Bush's article clearly articulates that technology holds vast potential beyond the ability of engineers and scientists to develop ways to kill more people more quickly or more efficiently. In fact, it can help fellow researchers more readily share information about how past peoples have used technologies to kill more people more quickly and/or more efficiently.

All joking aside, Bush's attempt to look towards a future of connection and relative interaction is fantastic and exciting. What hipster would not want a memex? It's got a cross between Mad Men and steampunk aesthetic and does all the work of a mid-90s Palm.

Ok, I wasn't quite done with being sarcastic yet. I'll admit it. I love technology. I love being able to take pictures, like the one below, on the fly and not have to worry about getting it developed.

It is truly amazing to be able to follow my college acquaintance as he drove across America on a Craftsman lawnmower this summer.

The Bad:
One might immediately notice the potentials for abuse (or at least not positive use) of tiny cameras that people can take anywhere. A surveillance culture, every success or failure living on indeterminately, pornography, and cats, lots of cats, appear to be the products of the tiny cell-phone camera.

This remains to be the problem with almost any advance in technology. The technology always precedes the abilities of the culture to incorporate the possibilities in primarily positive ways, at least to the status quo.

And to some degree, that is a good thing. It allows technology to even the field between the oppressor and oppressed, a la the use by Iranians of twitter to subvert media blackouts and connect to the rest of the world. We love to hear this. It's exciting and hopeful. It turns our attentions away from the fears that technologies bring with them and that technologies distribute even more quickly and constantly than before.

However, it is this technology that allows for our attentions to be diverted so quickly. Recently, I listened to a Fresh Air where Terry Gross interviewed Matt Richtel, a writer for the New York Times, who has been working on investigating issues of technology, society, and the science of the brain for the past year or so ("Your Brain on Computers" articles: here and here). In short, he has discovered that the research is beginning to show that our brains cannot take the quantity and diversity of information being presented to it on a near constant basis. The pleasure potential of a new e-mail coming in keeps us constantly checking the inbox like a rat with a randomly distribution of food from a slot. I find it fascinating that technology is beginning to have the equivalent effect of allowing, nee forcing, us to carry little slot machines with us (Yes, there is an app for that.)

I see it in both myself and my students. I check my e-mail right when I leave my office, and 20 minutes later, when I get home, I feel a strong urge to open up my laptop and check again. I know, intellectually, that nothing of significance has come in during the last 20 minutes. I know, emotionally, that I should sit on the floor and read or play with my son rather than reconnect to the screen, but the "pull" is powerful.

The Dangers:
What's amazing to me is that so many seem willing to plow headlong into more reliance on technology that increasingly proves to be dangerous or detrimental when used on a broad basis. I can't drive anywhere in this city without nearly getting plowed into by someone on their cell phone or texting. At Baylor's campus, I've repeatedly heard of students nearly being hit as they are walking, absorbed in their phones or iPods, and not noticing that they are going into traffic.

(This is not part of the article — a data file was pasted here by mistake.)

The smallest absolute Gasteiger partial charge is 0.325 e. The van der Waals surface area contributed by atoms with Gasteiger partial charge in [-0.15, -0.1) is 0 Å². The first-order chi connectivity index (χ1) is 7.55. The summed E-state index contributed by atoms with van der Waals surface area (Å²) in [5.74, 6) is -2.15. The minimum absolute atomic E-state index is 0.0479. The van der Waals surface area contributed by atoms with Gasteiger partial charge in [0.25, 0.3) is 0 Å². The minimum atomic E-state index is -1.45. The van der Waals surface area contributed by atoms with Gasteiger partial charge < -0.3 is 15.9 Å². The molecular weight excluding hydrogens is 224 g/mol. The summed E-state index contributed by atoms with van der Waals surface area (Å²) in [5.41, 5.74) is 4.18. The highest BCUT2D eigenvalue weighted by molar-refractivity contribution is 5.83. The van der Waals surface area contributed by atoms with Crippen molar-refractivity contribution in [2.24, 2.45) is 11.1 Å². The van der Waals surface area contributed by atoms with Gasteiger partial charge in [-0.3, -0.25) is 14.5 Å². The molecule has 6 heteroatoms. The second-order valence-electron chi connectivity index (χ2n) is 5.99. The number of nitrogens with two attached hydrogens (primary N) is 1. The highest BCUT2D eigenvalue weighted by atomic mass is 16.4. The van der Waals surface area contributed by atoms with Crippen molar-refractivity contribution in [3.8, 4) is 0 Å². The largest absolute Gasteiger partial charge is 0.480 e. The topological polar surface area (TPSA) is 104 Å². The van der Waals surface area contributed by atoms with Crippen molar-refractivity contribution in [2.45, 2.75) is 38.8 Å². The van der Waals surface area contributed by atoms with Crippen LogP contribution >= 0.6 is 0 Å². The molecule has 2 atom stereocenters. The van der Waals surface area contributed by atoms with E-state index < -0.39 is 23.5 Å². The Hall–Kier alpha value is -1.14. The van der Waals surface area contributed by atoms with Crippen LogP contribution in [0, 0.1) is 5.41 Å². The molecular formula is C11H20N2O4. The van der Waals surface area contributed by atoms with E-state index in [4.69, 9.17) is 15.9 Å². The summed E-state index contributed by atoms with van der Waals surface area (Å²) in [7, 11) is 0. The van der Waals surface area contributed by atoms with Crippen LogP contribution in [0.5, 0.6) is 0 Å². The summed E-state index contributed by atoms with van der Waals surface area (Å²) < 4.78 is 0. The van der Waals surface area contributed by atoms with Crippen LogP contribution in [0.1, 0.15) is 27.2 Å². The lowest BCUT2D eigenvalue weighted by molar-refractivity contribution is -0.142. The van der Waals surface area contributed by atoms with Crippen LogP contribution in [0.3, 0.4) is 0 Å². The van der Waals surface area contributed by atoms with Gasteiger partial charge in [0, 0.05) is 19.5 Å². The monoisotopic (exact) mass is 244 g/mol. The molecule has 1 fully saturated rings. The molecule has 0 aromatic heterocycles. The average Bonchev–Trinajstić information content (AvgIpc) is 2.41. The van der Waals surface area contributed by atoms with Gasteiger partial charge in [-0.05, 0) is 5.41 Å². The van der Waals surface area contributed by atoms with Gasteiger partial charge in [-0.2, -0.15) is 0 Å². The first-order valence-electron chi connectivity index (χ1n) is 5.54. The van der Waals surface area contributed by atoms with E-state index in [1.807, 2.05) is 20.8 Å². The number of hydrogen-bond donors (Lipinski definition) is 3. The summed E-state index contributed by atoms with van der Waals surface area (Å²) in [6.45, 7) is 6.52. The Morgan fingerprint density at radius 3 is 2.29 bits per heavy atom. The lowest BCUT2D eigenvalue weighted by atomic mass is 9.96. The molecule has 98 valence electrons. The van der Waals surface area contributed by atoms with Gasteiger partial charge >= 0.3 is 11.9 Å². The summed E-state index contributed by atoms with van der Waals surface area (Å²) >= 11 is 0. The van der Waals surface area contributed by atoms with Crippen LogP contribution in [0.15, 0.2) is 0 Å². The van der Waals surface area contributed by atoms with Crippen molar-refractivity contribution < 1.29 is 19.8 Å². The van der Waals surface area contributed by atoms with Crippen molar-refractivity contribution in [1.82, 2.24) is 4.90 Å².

Would these people engage in dangerous or distracting behavior of one kind or another anyway? Sure, why not? But, the point is not that technology presents the only danger of violence, distraction, or incipience of whole levels of intelligence or thought vanishing, but rather, that technology makes those problems easier to develop and harder to resist. Furthermore, the culture places a negative value on those places or people that choose to not use those technologies.

I think that E.M. Forster's "The Machine Stops" gives a highly astute and prophetic view of the dangers of these kinds of connections of knowledge and thinking to machines. It is not so much the problem of storage that Bush's plan helps to solve. The danger lies in losing the ability and inclination to train the mind and body to work together through diverse media to obtain information and synthesize it.

It's precisely because it IS so easy to "Google It" that renders to desire and pursuit of knowledge as a process only the tiniest of realms within society, pushed back into the Ivory Dungeon, only to be let out to service the cry that a populace with more "higher" education will fix fundamental problems in the economy.

Forster's story describes technologies and interactions not to far afield of Bush's, only with an oppositional perspective and thirty-six years before. Forster describes the use of machines to encode knowledge, making actual research unnecessary and accessible at the touch of a button. Forster's dystopia does not end well (like any do), and human beings die in droves in the dark as the machines run down with no one to understand their processes after generations of efficiency.

Final Thoughts:
Rather than end on a negative note of complete ruin, I want to propose a solution or a potential solution. In recent years, STEM education has represented a significant push for American education at all levels of schooling. However, in reviewing much of the literature, little is done to pair discussions of technology's abilities with the potential ethical issues of that technology and science. The focus has been on the question, "Can we do X?" not "Should we? How should we? What are the social/cultural costs of X?"